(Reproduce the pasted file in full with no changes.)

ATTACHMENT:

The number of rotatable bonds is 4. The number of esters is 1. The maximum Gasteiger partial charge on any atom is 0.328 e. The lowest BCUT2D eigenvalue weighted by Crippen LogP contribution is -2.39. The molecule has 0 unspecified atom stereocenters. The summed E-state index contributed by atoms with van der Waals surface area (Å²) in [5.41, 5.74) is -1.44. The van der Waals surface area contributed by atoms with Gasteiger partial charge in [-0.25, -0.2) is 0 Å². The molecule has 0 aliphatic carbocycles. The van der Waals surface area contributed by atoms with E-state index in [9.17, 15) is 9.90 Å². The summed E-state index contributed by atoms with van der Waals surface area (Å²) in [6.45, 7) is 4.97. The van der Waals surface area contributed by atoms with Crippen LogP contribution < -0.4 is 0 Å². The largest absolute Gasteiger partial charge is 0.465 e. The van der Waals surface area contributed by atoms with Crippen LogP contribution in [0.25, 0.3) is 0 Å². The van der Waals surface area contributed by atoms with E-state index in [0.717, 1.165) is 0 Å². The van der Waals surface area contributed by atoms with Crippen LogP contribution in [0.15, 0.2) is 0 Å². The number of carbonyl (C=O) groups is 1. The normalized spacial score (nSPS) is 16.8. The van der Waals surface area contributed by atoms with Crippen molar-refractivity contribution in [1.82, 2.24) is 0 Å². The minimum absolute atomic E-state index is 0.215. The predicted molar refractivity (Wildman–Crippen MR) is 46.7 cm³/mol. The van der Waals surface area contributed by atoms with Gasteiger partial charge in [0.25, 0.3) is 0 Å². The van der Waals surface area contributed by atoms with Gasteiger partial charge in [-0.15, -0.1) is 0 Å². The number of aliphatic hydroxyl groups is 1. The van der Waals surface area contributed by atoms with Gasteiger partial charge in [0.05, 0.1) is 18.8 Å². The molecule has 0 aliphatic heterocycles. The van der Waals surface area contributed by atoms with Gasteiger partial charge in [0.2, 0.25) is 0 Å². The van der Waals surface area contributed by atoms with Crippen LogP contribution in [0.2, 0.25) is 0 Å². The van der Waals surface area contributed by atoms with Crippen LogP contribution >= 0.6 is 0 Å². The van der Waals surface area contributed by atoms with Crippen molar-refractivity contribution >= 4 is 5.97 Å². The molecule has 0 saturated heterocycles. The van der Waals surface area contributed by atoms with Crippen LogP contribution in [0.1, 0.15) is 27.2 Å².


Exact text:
The number of rotatable bonds is 4. The number of esters is 1. The maximum Gasteiger partial charge on any atom is 0.328 e. The lowest BCUT2D eigenvalue weighted by Crippen LogP contribution is -2.39. The molecule has 0 unspecified atom stereocenters. The summed E-state index contributed by atoms with van der Waals surface area (Å²) in [5.41, 5.74) is -1.44. The van der Waals surface area contributed by atoms with Gasteiger partial charge in [-0.25, -0.2) is 0 Å². The molecule has 0 aliphatic carbocycles. The van der Waals surface area contributed by atoms with E-state index in [9.17, 15) is 9.90 Å². The summed E-state index contributed by atoms with van der Waals surface area (Å²) in [6.45, 7) is 4.97. The van der Waals surface area contributed by atoms with Crippen LogP contribution < -0.4 is 0 Å². The largest absolute Gasteiger partial charge is 0.465 e. The van der Waals surface area contributed by atoms with Crippen LogP contribution in [0.25, 0.3) is 0 Å². The van der Waals surface area contributed by atoms with E-state index in [0.717, 1.165) is 0 Å². The van der Waals surface area contributed by atoms with Crippen LogP contribution in [0.15, 0.2) is 0 Å². The number of carbonyl (C=O) groups is 1. The normalized spacial score (nSPS) is 16.8. The van der Waals surface area contributed by atoms with Crippen molar-refractivity contribution in [1.82, 2.24) is 0 Å². The minimum absolute atomic E-state index is 0.215. The predicted molar refractivity (Wildman–Crippen MR) is 46.7 cm³/mol. The van der Waals surface area contributed by atoms with Gasteiger partial charge in [0.25, 0.3) is 0 Å². The van der Waals surface area contributed by atoms with Gasteiger partial charge in [-0.15, -0.1) is 0 Å². The number of aliphatic hydroxyl groups is 1. The van der Waals surface area contributed by atoms with Gasteiger partial charge in [0.05, 0.1) is 18.8 Å². The molecule has 0 aliphatic heterocycles. The van der Waals surface area contributed by atoms with Gasteiger partial charge in [0.2, 0.25) is 0 Å². The van der Waals surface area contributed by atoms with Crippen LogP contribution in [0.2, 0.25) is 0 Å². The van der Waals surface area contributed by atoms with Crippen LogP contribution >= 0.6 is 0 Å². The van der Waals surface area contributed by atoms with Crippen molar-refractivity contribution >= 4 is 5.97 Å². The molecule has 0 saturated heterocycles. The van der Waals surface area contributed by atoms with Crippen LogP contribution in [0.1, 0.15) is 27.2 Å².